March 14, 2009

El Savador's Presidential Candidate Lifts Ex-Guerrillas

ONE OF the candidates in Sunday's presidential election in El Salvador, who was once a soldier in the Salvadoran army and who now is stomping the campaign trail on behalf of the gurerrilla movement he once battled, said recently, "It is time for a change." (Sound familiar?)

The important election has two leading candidates. Leftist Mauricio Funes, a dapper former TV journalist, is leading polls for the Farabundo Marti National Liberation Front as he promises to soften the blow of the world economic crisis on El Salvador's poor yet get on well with ex-foe Washington. The other candidate is Rodrigo Avila, a former national police chief running for the long-ruling Nationalist Republican Alliance, ARENA, is close behind in the latest polls.

I had planned to serve as an observer at this important election (in the end, however, work commitments kept me from traveling south). The election held special interest for me because I have visited the country before and have friends there. Plus the fact that the election had such unique characteristics - as I mentioned above, the candidates are interesting and have vastly different points of view and the campaigns have received large amounts of money from outside interests like Hugo Chavez, President of Venezuela.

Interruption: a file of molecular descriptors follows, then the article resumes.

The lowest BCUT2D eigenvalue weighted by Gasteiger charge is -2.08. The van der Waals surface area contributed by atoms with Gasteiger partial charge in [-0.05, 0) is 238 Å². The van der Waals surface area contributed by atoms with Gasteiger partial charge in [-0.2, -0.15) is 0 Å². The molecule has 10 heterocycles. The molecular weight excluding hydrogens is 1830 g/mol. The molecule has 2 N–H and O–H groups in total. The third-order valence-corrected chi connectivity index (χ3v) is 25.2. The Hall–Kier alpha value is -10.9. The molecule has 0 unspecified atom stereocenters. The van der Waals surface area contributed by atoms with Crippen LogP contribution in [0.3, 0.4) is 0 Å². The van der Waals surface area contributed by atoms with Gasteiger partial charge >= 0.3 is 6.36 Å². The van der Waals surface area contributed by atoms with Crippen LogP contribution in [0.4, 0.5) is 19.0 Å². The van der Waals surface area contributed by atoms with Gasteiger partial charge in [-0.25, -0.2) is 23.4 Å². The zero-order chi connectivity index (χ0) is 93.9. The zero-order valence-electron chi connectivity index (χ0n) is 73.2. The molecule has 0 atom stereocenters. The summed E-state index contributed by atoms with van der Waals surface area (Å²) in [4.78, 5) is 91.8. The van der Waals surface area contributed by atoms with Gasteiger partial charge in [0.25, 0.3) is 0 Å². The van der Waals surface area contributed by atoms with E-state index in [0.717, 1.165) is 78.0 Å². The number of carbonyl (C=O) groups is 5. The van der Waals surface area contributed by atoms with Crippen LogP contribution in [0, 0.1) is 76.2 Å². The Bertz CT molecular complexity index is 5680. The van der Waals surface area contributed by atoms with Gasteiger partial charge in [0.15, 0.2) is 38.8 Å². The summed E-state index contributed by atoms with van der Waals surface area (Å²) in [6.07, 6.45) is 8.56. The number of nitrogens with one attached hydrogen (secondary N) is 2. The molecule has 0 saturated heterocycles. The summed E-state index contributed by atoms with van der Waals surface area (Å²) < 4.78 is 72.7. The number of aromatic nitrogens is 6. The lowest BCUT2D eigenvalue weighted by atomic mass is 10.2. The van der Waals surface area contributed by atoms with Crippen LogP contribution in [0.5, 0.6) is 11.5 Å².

The Los Angeles Times said today, "...for the first time in the nation's history, the left has a real chance of victory. The vote is a test of whether El Salvador has changed significantly in the 17 years since the war ended and can open up beyond the single-party system that has governed it since, or whether the stubborn, locked-in-the-past elements on both the right and left will once again prevail and seal the status quo."

There are over 10,000 observers in the country to make certain this election is honest. And that's in addition to the 90 observers from the European Union, 80 from the Organization of American States and 43 from the Inter American Union of Electoral Organism, which represents 28 countries in the Americas.

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